A Vignette, Of Sorts

By Eric Burns


"It's what, then?"

The Cherub looked perturbed. She had been looking perturbed for most of the day, he had noticed. He suspected it had something to do with the dog tag around her neck -- the one that said 'Judgement' with what looked like a little cloak around it. That wasn't the oddity of the Cherub looking perturbed -- not at all. No, the oddity was that she was an oversized lioness (a species not known for their smallness even where he had originally come from) with what seemed to be a twenty-four foot wingspan, and yet gave off the same musty essence of a rather old, rather crotchety, rather annoying librarian he'd once been exposed to during Second Year for months at a time. Said librarian had the uncanny ability to seem both put out and affronted at the same time, in much the same way she had the ability to wear the same grey skirt and white starched blouse for twenty-four straight years without once considering 'fashion' or 'taste.'

"I've told you," she said, finally. "It's called a Cadre. For... well, souls."

"Like me," he said. He hadn't quite gotten the hang of being a soul. He'd just gotten around to getting the hang of the exercycle in the first place. Getting the hang of said cycle being his passage into the world beyond was rather more difficult, he was finding.

"Precisely." She wrinkled her nose. "They write, too."



"Dead writers."


He looked distant, for a moment. "I expect they've gotten rather more popular as a result."

The Cherub sighed. With the Archangel of Creation off doing He know's what in He know's where, the blessed souls that ordinarily would have been processed by his organization were generally being shuffled about to other organizations as need be. The Most Just had suggested she handle this one, as he'd reviewed her last Triad report and remarked dryly that she must have quite a sense of humor to think it was complete and accurate. She hadn't been punished before now. She now understood what just punishment was, in this case. "Look. They're a Cadre of blessed souls of you writers -- the more fanciful ones, mostly -- and they go out and do good things on Heaven's behalf. I thought you might be interested."

"Good things?" The soul looked puzzled again, and compensated for his sudden confusion by putting his hands in his dressing gown. (He hadn't complained about appearing at the Gates in a dressing gown. Oddly enough, it conformed to his sense of the appropriate.) "So... these dead writers are running off to the post for Heaven, picking up Chinese take out, walking the blessed pets and whatnot?"

The Cherub sighed again. "Look. You don't expect we'd send our revered Saints--"

He blinked again. "Saint? I thought I was a Soul!"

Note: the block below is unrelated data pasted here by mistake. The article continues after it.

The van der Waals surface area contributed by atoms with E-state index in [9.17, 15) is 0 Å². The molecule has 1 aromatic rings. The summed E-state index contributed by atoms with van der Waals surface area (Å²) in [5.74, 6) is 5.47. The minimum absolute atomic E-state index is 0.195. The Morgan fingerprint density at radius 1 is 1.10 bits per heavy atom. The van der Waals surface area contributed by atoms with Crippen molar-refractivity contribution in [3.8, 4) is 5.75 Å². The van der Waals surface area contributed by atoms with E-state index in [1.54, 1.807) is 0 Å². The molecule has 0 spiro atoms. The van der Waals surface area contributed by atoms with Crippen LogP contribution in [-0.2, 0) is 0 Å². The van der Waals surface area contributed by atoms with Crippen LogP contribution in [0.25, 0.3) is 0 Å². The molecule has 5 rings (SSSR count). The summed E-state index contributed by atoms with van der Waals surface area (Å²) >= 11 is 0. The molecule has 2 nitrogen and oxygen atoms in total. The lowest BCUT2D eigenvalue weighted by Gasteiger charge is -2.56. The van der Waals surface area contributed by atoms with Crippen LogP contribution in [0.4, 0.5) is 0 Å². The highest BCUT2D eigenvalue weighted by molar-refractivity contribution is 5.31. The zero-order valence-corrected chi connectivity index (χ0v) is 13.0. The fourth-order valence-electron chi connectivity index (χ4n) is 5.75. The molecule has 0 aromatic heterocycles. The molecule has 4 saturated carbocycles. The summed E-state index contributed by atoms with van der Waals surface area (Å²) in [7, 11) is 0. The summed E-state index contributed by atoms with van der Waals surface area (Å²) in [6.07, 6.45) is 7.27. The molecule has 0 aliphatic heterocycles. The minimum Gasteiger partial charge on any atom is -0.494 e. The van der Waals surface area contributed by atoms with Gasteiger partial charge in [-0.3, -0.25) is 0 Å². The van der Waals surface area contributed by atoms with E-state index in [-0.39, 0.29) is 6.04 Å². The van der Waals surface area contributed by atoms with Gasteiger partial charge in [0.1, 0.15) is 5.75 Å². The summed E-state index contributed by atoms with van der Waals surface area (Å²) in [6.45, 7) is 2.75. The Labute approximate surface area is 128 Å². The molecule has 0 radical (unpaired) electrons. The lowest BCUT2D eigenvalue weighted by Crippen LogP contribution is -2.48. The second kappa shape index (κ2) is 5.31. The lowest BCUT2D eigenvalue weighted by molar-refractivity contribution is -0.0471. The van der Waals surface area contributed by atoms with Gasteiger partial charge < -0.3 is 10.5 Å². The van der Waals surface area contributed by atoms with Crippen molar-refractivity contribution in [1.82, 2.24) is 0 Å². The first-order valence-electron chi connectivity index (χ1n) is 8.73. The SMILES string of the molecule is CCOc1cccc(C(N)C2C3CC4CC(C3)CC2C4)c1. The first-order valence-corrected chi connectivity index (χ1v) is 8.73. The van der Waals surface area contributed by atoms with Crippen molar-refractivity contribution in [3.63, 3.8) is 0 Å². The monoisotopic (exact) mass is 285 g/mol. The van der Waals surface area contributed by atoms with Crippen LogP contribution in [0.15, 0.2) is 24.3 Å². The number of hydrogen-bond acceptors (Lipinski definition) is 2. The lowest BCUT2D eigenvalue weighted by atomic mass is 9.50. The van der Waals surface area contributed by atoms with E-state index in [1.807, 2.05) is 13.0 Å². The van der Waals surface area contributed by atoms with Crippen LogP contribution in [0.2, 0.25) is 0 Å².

"You are a Soul. But if you join up with the Cadre, you become a Saint when you go back down to Earth and--"

"Would I need one of those halos? Or for that matter, would I have to go and perform three miracles? I'm not sure I can -- I'm a fair hand at juggling, if I have enough gin to soften me up, but--"

"No," the Cherub said intently. "You do not need to perform miracles. You would go down to Earth and fight Demons alongsi--"

"Um... pardon. But... did you say fight Demons?"


"I'd rather think my fighting a demon would be a miracle, don't you?"

The Cherub was well aware of the standing restrictions on what the Heavenly Host could and could not say to the Blessed Souls of those who met their Destiny. The Archangel of the Sword was quite clear on that, and the Most Just was quite clear on his support of the Archangel of the Sword. In fact, the Cherub had been directly responsible for chastizing, judging and punishing no less than thirty-three seperate Angels of Choirs ranging from Ofanim to Kyriotates for uncouth and disturbing language and attitudes with the Blessed. She was quite good at it, really. So, she took yet another deep breath, indulged in yet another sigh, and turned back to the Blessed. "Yes. It would. We would teach you Miracles before you went, you see."

"So... I do have to perform three miracles to be a Saint."

"NO YOU SODDING WELL DO N--" She paused, took yet another deep breath, forgoed the sigh, and said. "It is optional, of course. You really should discuss it with Saint Robert if you're interested."

"Mm. Perhaps. Though for right now... well, I feel most terribly embarrassed to ask--"

"No no," the Cherub said, her bearing screaming the depths of the inconvenience this simian in the dressing gown was putting her to. "No no, this is Heaven. Your eternal reward. Please. Feel free to ask anything."

"Well... might I get a cup of tea? I'm feeling rather lost without it."

The Cherub took rather a long pause. Deciding a good sigh would feel lovely right about now, she took it. "Of course. Anything else?"

"Well... perhaps...." The soul considered, and decided. His sense of the appropriate was being bent into different shapes by all this, and as his sense of the practical was about used up from the entire experience of death, he gave it free rein. "I could really use a towel."

"A... towel?"

"Yes. It would make me feel ever so much better."

The Cherub discovered she had absolutely nothing she could say to that. In fact, it was so far out of her experience that she found herself doing the only thing she could. She said, in a clear, almost conciliatory voice, "right... this way, sir."

The soul smiled a touch. He could see he would get along fine here, so long as he could get a cup of tea and a towel. Though really, the place needed a better way to convey information about who and where he was.

Then again, perhaps he'd write one. He was known for guides, and he expected he'd have the time.


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